The Eternal Soul of the Temple of Thor, Othin, and Freyr

Written by Dyami Millarson

The Germanic temple, that Adam von Bremen describes, is an ornate structure which features statues of three important Gods, one of whom is Thor, depicted as holding a hammer, and is believed to control the weather. Thor is revered — Adam informs us — as a powerful Deity, with control over rain, wind, and thunder.

Othin, another God contained in the temple, is known for his prowess in battle and is described as a fierce warrior. Othin’s name means “the furious,” and His reputation as a powerful God is well-known. The temple also features a statue of Freyr, a God associated with peace and fertility and depicted with a large phallus, symbolising his role in promoting fertility and good harvest.

Each of these Gods have their own priests, and people make sacrifices to the Gods in times of need. Thor is called upon to help during times of famine and disease, whilst Othin is invoked to gain victory in battles. Freyr is called upon to ensure successful marriages and promote fertility. It is traditional for Germanic peoples to worship groups of Gods together; this may be called the Divine Grouping Principle.

Although the description we have of the temple of Thor, Othin, and Freyr is from a thousand years ago, the soul or essence of the temple is eternal. There is, moreover, the pagan belief that the dead continue their old customs or habits in the afterlife, and thus the pagan Spirits of the Germanic peoples, which roam Mithgarth, continue their worship at the sacred houses, groves, cairns, and other sacred spaces that are central to their religious practice.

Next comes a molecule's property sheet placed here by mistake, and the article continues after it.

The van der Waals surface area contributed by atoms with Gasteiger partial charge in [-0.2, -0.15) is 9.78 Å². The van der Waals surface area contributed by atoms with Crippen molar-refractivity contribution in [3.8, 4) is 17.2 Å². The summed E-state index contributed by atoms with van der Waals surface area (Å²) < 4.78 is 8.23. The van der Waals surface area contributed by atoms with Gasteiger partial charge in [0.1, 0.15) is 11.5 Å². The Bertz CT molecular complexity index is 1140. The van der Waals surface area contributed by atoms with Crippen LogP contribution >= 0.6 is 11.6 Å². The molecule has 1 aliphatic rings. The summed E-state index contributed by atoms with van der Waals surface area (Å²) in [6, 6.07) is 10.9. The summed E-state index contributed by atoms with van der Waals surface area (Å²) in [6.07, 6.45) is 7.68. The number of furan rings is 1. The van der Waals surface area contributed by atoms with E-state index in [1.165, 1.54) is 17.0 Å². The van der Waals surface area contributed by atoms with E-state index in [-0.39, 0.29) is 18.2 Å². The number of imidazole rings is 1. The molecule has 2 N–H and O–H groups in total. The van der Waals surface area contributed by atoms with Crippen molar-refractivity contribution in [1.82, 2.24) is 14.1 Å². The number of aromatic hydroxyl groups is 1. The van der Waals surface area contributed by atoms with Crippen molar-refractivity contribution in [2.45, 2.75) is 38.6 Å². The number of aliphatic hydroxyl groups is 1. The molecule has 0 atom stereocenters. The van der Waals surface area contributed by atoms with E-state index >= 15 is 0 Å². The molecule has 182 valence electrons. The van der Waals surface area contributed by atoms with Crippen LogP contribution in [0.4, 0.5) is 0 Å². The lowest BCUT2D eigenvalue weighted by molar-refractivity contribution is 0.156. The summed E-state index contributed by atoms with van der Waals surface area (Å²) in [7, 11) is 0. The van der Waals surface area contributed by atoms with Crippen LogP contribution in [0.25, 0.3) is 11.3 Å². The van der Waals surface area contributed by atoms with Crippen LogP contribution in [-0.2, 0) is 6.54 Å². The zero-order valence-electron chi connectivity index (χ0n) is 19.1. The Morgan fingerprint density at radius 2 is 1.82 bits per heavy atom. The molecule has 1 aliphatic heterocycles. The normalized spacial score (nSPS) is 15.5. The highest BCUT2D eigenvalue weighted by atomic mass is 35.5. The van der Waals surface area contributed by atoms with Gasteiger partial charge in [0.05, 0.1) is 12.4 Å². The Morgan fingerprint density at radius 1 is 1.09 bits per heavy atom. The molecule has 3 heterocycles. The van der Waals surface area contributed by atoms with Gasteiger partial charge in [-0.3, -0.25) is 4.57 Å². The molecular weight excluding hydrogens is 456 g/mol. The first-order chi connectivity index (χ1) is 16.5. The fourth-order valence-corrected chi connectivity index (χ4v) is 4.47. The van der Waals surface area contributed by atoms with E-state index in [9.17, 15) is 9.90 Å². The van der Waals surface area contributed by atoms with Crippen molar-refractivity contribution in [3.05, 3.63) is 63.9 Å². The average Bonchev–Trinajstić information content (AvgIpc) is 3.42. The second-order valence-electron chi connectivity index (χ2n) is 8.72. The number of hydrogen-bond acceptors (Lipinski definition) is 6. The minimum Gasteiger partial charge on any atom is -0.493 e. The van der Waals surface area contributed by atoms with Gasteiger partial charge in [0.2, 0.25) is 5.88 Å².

For the Germanic dead, these sacred spaces are not just physical locations, but are imbued with sacred significance and represent a connection between the world of dead men and the divine realm. The continuation of worship at these sacred sites even after death — a belief that undoubtedly fits the Germanic worldview — reflects the enduring importance of these spaces in the religious beliefs and practices of the Germanic peoples long after their physical demise, adding thus another aspect to the relationship between men and the Gods.

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